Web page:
anonymous
  • anonymous
Use parts and solve for the unknown integral.
Mathematics
  • Stacey Warren - Expert brainly.com
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SOLVED
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katieb
  • katieb
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anonymous
  • anonymous
|dw:1327221848252:dw| I have trouble determining which is u?
anonymous
  • anonymous
\[1/2 [e^{-x} (sinx-cosx)]+constant \]
anonymous
  • anonymous
Lol. I need to do IBP. which is the u?

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anonymous
  • anonymous
Oh sorry
dumbcow
  • dumbcow
u = e^-x , dv = cos x
dumbcow
  • dumbcow
just so happens for this problem, either way works but in general, set u to non-trig and non-log functions
anonymous
  • anonymous
I got stuck at this part:|dw:1327222750455:dw|
anonymous
  • anonymous
|dw:1327222868911:dw|
dumbcow
  • dumbcow
do integration by parts again with integral of e^-x *sinx
dumbcow
  • dumbcow
|dw:1327223148495:dw| be careful of double negatives
wasiqss
  • wasiqss
i solved it b some diff method take ln both sides, comes out to b lny=lncosx-x and it also equals to e^lncosx-x=y hence now its very easy to integrate
wasiqss
  • wasiqss
\[e^(\ln \cos x-x)\]
wasiqss
  • wasiqss
this is only three steps
dumbcow
  • dumbcow
how is that ^^ easy to integrate ??
anonymous
  • anonymous
I need to use IBP for the assignment :-( @dumbcow: yes... but what happens to the e^(-x)? do I integrate that...?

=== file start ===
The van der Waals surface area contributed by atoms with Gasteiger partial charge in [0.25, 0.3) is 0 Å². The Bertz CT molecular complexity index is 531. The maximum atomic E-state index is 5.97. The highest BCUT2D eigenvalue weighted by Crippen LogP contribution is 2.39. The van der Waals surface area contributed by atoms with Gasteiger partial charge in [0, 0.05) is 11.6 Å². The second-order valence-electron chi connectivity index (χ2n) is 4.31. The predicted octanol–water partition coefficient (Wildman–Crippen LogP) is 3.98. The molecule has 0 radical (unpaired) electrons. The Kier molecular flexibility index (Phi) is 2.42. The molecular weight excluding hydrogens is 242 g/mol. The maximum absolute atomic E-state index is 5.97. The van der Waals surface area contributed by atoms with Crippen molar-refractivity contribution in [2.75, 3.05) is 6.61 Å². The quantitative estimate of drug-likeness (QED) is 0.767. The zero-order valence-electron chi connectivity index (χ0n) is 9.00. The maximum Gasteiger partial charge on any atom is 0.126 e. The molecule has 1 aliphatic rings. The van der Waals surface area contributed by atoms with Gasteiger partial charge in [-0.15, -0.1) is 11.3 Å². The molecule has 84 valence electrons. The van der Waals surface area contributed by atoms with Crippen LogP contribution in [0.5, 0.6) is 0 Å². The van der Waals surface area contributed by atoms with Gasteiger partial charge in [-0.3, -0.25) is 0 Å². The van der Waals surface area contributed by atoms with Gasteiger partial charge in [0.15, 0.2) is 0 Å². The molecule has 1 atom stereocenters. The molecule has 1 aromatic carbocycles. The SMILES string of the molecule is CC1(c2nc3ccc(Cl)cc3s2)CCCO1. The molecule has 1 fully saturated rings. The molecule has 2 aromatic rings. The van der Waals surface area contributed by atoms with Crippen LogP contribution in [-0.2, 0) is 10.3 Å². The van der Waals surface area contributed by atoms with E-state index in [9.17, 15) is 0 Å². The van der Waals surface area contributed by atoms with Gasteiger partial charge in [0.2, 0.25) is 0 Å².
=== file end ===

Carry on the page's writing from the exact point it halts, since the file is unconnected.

wasiqss
  • wasiqss
lol cox anything raised to power of e , is that u take differential of anything in power wrt to x and divide on e
wasiqss
  • wasiqss
\[(cosx/-sinx-cosx)e^(\ln cosx-x)\]
wasiqss
  • wasiqss
like integral of e^-x is differentiate what ever is in power and divide by e so it comes out to b -e^-x
dumbcow
  • dumbcow
repeat integration by parts u = e^-x , dv = sin x du = -e^-x, v = -cos(x) |dw:1327223482801:dw|
wasiqss
  • wasiqss
dumbcow in mine only one integration and fairly easy one
anonymous
  • anonymous
Oh, wait, there isn't a double negative right? Because |dw:1327223660348:dw|
anonymous
  • anonymous
Wait I am going backwards..
dumbcow
  • dumbcow
@wasiqss: it doesn't work like that when integrating if the derivative of the exponent is not a constant Example: integral e^(x^2) dx != e^(x^2)/2x "!=" means not equal
dumbcow
  • dumbcow
denebel, were you able to follow my work
anonymous
  • anonymous
Sorry, no..
dumbcow
  • dumbcow
|dw:1327225190587:dw| this is where i repeated integration by parts
anonymous
  • anonymous
\[let I=\int\limits_{}^{}e ^{-x}\cos x, also let u=e ^{-x} , du=-e ^{-x} , dv=\cos xdx, v=\sin x\]
anonymous
  • anonymous
\[so that I=e ^{-x}\sin x+\int\limits_{}^{}e ^{-x}\sin x\]
anonymous
  • anonymous
\[again let u=e ^{-x},du=e ^{-x}, dv=\sin x,v=-\cos xdx\]
anonymous
  • anonymous
\[\therefore I=e ^{-x}\sin x +[-e ^{-x}\cos x-\int\limits_{}^{}(e ^{-x}\cos xdx)\]] \[I=e ^{-x}\sin x+[-e ^{x}\cos x -I]\]
anonymous
  • anonymous
\[2I=e ^{-x}\sin x-e ^{-x}\cos x=e ^{-x}(\sin x-\cos x)\] \[I=[e ^{-x}(\sin x -\cos x)/2]\]

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